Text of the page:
Our first batch of babies have flown. The egg forms were only in their nests for a short period before they were collected by the Curlew Country field ornithologist, Tony Cross, and placed in an incubator to hatch about 30 days later. We are not supposed to be emotional, but a mixture of relief that a good number had got to this stage and anxiety for their future meant tears were shed by the chief carers. The decision to allow release was difficult. The birds were ready to go and in danger of damaging themselves on the side of their enclosure as they attempted to fly. The ground outside was sunburned brown with fewer damp patches and food sources available to them than a more temperate year. As more birds tried to fly higher and longer distances in the enclosure and the forecast was not for rain for some time, the decision was made.
The timing of administration matters early on meant that the curlew breeding season was upon us when we were barely up and running in the new project format, with limited planning and set up time. We learned that incubators designed for other birds did not turn the eggs properly and we had to turn them by hand. We had some surprise arrivals and then the chicks struggled to cope with the surface of the incubators even with our modifications. We soon became adept at splinting legs to stop them splaying. We wondered at the rather pre-historic looking creatures that arrived wet and bony out of the eggs transforming into fluffy appealing bundles in 24 hours.
The bundles were demanding. Their original home of large boxes in our office understandably perturbed our patient landlord. Meetings held next door to our office in an atmosphere where the pervasive smell of a chicken (or curlew) farm dominated were trying for the best of landlords, and in Simon Cooter from Natural England we have the best of landlords. The warm weather meant that there was little anxiety about releasing them into their purpose built outdoor enclosure. Cold and wet would not be a problem. It was eviction for the chicks.
The European wide shortage of their main item of live food has been an ongoing problem. We were most grateful to Wiggly Wigglers for supplying us for free with a good ration of food to keep us going. Suddenly fires and electricity failure at factories meant that food everywhere was in short supply and we were searching out (and begging for) supplies on an almost daily basis.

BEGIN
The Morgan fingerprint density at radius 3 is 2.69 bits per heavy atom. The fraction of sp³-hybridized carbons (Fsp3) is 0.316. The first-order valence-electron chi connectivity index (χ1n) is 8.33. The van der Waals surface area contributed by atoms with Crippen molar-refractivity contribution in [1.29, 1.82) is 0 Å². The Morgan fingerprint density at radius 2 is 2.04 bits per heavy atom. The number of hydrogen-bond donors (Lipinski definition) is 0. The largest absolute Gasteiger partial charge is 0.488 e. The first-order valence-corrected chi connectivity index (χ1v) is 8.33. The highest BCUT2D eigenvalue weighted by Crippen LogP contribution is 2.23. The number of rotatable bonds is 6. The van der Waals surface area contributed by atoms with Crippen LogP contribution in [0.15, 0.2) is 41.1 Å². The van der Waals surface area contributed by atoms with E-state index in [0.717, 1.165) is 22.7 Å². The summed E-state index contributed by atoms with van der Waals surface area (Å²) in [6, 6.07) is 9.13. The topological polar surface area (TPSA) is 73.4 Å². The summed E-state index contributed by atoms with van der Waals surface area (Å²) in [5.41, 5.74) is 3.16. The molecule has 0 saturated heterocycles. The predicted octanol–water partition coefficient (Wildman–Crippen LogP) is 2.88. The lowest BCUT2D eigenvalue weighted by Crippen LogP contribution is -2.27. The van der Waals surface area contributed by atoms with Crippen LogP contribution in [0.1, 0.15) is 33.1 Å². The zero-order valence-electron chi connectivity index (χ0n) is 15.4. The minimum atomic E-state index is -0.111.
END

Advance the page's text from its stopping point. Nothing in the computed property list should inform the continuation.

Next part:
We lost some chicks, but the others thrived. We learned which foods they preferred, when they ate larger quantities of food and they indicated to us when they were no longer willing to be shut away in a smaller, at that stage safer, enclosure at night. My favourite time was letting them out of the smaller enclosure first thing in the morning. The chicks flapped and snapped. Wings were spread to trial flights and insects were consumed among the rushes. They loved the shallow water pools that we gave them alongside more traditional drink dispensers and squabbled over occupancy when we had cleaned and re-filled them with fresh water.
Awkward adolescence soon turned to graceful maturity and most of the downy feathers transformed into adult plumage. The chicks mimicked adult calls almost immediately but just more quietly. Their calls increased in volume and one chick shrieked in the final days before release, presumably trying to connect to the countryside outside the enclosure in a bid for greater freedom.
In the few days between the decision to release the chicks and release, Curlew Country farming partners, supporters, and volunteers were invited to two small gatherings to glimpse them before they were set free. We had been painstaking in our attempts not to socialise them with humans but realised that waders do not seem to incline towards being tamed. This was all good until the end of the rearing stage when there was much greater danger of the birds damaging themselves through flying when we entered the enclosure for routine care. Guests were taken to see the birds from a distance in small groups.
The side of the pen was removed, and the young curlews waded out, then some took to the air as those released last year at the migratory roost for curlew had. In the evening 6 of the 16 released were feeding in the rush pasture next to their pen. There was no sign of the others. This is a ‘soft’ release, so we are still putting food and water out for the loiterers and diminishing the quantities over time. A few days on 3 curlews are still regularly seen within a few fields radius of their release point. The second group of chicks will be released within the next two weeks from a different location.
This year our focus has been on trialling headstarting. Our experience and advice from others including our friend and partner, the Wildfowl and Wetlands Trust at Slimbridge, leads us to think that there are all sorts of things we would like to do differently in another year. This would come at a higher cost. The loss of one egg or chick seems huge at the time, but of course this would happen in natural nests. None of the eggs that we returned to 3 natural nests survived. Our experience from nest monitoring in the first two years of the project demonstrated that no chicks survived from natural nests.
We have not been able to monitor second nests as intensively as we would have liked. Reports are coming in of chicks sighted and they mainly coincide with the areas in which the voluntary fox control contractors have been operating. Several reports are of adults in distress drawing attention to chicks being predated by avian predators. The headstarting should produce more curlews more quickly, whilst we try and get the conditions right on the ground for a more sustainable future for curlew.
Amanda Perkins, project manager.